The identification and engagement of a company’s stakeholders to build trust, reduce risk and develop effective partnerships have been at the core of our work with business leaders for many years. As the rhetoric grows that no singular business is capable of addressing environmental and social challenges alone, companies must think now more than ever about how they can engage with NGOs, governments and other actors to develop collaborative solutions to system problems.
Over the years, we have seen stakeholder engagement move in this direction. It’s evolved from tactical, compliance and risk-focused to more strategic and solutions-orientated, with stakeholders engaged up and down the value chain—not only as partners on critical issues but also as key players to improve business performance.
In our most recent issue of Radar, we sought to explore the essential attributes for effective and innovative engagement and have identified five key success factors.
The right intent. Focus on a goal for the company and for society, not on engaging for engagement’s sake. Ultimately, the intent should focus on aligning engagements with the achievement of core business goals, to arrive at a clear and desired outcome. For example, one of Walmart’s ambitions is to ensure all US customers have access to recycling facilities. This ambition is not achievable by the company on its own so it is looking to partnerships, using its ambition to drive a number of engagements through the creation of the Closed Loop Fund.
The right stakeholders. Involve the right people both inside and outside the company. While this may seem obvious, it is important to highlight as it is fundamental that companies select both the right external and internal stakeholders. When assessing which internal stakeholders to involve, the intent of the engagement and each employee’s capabilities should be top of mind. Essential, too, is senior level support to ensure that stakeholders believe the engagement is being taken seriously. External stakeholders should include influential representatives who are willing to engage and also those who can help achieve the goal, such as solution providers and experts or business partners from across the value chain. Nestlé has steadily built a public affairs department focused on and capable of earning stakeholder trust. Further to this team, Nestlé’s Chairman regularly attends the company’s Creating Shared Value convening to ensure he understands the concerns of both supporters and critics to help drive company strategy.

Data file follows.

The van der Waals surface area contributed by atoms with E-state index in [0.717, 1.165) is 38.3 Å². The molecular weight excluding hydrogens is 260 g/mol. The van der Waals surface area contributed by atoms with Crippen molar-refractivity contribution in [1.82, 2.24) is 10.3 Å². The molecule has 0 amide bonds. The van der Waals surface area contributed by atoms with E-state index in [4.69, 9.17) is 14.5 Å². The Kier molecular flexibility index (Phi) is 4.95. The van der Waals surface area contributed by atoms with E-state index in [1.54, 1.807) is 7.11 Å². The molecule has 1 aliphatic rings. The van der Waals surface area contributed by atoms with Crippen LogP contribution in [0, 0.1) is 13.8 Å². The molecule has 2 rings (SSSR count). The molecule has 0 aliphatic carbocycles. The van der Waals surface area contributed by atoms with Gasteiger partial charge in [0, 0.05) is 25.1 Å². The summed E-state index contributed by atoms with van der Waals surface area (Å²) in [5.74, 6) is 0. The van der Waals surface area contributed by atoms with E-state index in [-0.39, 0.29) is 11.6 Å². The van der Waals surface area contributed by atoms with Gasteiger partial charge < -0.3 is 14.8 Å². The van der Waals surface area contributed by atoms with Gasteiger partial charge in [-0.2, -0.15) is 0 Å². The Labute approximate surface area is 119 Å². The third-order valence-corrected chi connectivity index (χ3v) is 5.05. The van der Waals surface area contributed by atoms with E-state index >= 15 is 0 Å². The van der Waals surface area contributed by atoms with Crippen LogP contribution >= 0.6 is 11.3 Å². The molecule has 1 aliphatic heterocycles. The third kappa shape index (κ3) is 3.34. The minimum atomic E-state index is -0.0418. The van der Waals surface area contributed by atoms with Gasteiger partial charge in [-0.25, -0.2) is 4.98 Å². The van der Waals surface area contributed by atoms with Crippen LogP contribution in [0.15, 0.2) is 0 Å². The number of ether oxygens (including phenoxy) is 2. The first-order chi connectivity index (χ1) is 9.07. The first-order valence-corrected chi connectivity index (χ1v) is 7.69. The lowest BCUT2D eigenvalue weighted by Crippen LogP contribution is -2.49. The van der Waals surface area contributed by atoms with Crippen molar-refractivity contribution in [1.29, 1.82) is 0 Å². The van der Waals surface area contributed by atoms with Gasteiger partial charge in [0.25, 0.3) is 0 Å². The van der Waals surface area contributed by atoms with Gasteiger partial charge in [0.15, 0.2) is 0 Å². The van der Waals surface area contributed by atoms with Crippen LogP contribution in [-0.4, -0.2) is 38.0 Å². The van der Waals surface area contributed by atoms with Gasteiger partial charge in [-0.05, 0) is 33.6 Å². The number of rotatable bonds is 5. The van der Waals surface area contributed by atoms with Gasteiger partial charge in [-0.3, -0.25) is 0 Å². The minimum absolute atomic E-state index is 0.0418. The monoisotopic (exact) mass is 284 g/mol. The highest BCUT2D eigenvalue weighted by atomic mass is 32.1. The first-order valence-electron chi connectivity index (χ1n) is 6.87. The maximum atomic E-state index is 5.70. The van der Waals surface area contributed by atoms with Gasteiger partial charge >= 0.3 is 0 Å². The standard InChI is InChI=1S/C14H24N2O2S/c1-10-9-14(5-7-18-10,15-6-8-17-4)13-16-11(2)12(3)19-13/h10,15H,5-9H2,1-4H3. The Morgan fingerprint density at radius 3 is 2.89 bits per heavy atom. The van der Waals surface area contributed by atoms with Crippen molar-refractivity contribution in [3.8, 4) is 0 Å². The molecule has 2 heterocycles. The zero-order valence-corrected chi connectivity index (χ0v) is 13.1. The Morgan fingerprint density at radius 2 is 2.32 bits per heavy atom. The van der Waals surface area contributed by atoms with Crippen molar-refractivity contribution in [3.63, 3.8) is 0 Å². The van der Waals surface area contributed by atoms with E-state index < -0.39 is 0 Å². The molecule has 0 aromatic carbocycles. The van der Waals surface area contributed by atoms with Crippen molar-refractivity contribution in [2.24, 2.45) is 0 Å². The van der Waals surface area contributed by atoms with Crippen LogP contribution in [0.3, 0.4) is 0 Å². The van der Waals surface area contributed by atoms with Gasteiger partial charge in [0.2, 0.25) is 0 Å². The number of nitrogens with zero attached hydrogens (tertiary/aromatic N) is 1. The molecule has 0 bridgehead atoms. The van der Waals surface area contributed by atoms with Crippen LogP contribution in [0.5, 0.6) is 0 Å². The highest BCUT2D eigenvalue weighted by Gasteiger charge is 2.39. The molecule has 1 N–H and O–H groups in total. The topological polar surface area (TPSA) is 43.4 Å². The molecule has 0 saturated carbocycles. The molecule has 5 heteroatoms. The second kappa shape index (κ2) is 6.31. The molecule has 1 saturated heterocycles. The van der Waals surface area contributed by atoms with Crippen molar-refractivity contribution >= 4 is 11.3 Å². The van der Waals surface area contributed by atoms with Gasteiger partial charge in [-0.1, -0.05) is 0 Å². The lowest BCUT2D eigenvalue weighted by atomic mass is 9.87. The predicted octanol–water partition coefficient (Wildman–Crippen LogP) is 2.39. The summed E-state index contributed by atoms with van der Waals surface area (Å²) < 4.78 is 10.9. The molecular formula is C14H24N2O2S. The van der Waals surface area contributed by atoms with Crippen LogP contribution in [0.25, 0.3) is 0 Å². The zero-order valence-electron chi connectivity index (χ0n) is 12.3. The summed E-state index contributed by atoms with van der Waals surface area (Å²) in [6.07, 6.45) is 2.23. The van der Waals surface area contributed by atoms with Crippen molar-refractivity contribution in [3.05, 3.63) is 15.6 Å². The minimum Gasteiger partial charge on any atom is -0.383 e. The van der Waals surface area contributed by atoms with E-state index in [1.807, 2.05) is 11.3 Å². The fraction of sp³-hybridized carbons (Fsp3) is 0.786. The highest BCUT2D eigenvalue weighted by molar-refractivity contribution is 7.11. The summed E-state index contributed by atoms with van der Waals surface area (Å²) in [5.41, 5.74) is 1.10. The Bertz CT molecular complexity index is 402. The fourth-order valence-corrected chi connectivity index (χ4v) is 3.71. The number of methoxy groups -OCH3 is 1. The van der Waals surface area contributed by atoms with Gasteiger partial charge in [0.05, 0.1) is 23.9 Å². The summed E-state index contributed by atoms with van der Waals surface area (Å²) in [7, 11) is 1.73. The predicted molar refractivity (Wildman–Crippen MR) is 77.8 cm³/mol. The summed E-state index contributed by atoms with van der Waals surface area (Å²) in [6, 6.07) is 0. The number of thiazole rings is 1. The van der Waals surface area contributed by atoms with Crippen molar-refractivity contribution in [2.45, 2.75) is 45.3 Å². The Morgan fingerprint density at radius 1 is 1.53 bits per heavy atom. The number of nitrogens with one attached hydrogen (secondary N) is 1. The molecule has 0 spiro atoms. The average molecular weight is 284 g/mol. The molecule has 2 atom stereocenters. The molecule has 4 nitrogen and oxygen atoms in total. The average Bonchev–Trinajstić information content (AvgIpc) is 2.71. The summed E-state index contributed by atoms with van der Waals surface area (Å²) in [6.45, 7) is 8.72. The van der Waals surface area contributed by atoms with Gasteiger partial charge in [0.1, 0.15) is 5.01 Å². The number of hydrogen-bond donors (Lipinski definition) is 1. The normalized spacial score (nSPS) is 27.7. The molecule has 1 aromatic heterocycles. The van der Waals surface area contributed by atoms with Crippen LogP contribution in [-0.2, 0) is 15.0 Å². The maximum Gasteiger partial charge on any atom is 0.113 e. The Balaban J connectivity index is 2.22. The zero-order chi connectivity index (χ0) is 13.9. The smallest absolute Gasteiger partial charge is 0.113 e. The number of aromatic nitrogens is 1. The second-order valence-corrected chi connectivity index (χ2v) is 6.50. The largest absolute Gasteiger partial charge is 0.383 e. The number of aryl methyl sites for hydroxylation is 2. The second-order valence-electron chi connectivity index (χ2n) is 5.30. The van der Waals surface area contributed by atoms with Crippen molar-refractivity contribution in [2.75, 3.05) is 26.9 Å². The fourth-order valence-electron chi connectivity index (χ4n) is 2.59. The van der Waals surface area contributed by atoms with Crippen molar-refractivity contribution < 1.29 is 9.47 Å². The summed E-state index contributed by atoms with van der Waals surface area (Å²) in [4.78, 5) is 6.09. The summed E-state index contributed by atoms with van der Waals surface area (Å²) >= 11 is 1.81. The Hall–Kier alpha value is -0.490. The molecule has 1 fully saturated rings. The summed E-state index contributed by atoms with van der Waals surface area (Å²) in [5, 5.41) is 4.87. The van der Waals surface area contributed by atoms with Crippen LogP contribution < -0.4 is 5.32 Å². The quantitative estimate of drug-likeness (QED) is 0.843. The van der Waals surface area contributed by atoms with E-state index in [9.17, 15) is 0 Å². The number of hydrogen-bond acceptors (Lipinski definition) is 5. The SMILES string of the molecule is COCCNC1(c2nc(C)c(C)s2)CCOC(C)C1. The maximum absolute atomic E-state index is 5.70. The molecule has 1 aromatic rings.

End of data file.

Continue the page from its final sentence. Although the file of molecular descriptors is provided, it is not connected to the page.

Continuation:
The right issues. Concentrate on where the company can make a difference and the issues that make most difference to the company. While the ‘intent’ of the engagement will shape the outcomes, the issues addressed should focus on a ‘big idea’ or the most material issues. Engaging is timely and costly, and companies should ensure that they are pursuing engagements that will yield the most benefits. By focusing on a big idea or material issue, companies can use collective brainpower to better solve problems and create solutions. For example, Brown-Forman, makers of Jack Daniels and other high profile alcohol brands, brought together makers, distributors and retailers to combat irresponsible consumption of alcohol as part of its Global Guide to Alcohol Responsibility.
The right spirit. Be open to challenges and different perspectives. Companies should approach engagements with an understanding of open, two-way communication, encouraging challenging and different perspectives. Top management should champion active listening. In addition to listening, how feedback is used and disclosed is crucial as well. TD Bank incorporates specific recommendations and their response into their annual report as a means of proving that they’ve understood and are addressing stakeholder concerns.
The right processes. Ensure processes are targeted and appropriate to the business. Depending on the intent and the issues being addressed, there are a number of internal processes and tools at a company’s disposal to ensure the successful completion of any stakeholder engagement. These processes include a clearly defined governance mechanism; highlighting who has ownership for the engagement; clarity around the format of the engagement, from tracking communications to long-term partnerships, and potential KPIs to measure the success of the engagement. All of these elements are specific to the situation and the way a company pursues innovation.
While there is an element of surprise to be expected in any engagement, focusing on these key attributes will ensure the continued progression towards achieving corporate ambitions, while also providing the most value for participating stakeholders.
We hope you enjoy the summer issue of Radar. As always, we welcome your feedback.
Please note that Radar is an interactive digital publication and as such not all of the interactive features will work in the PDF version of the magazine.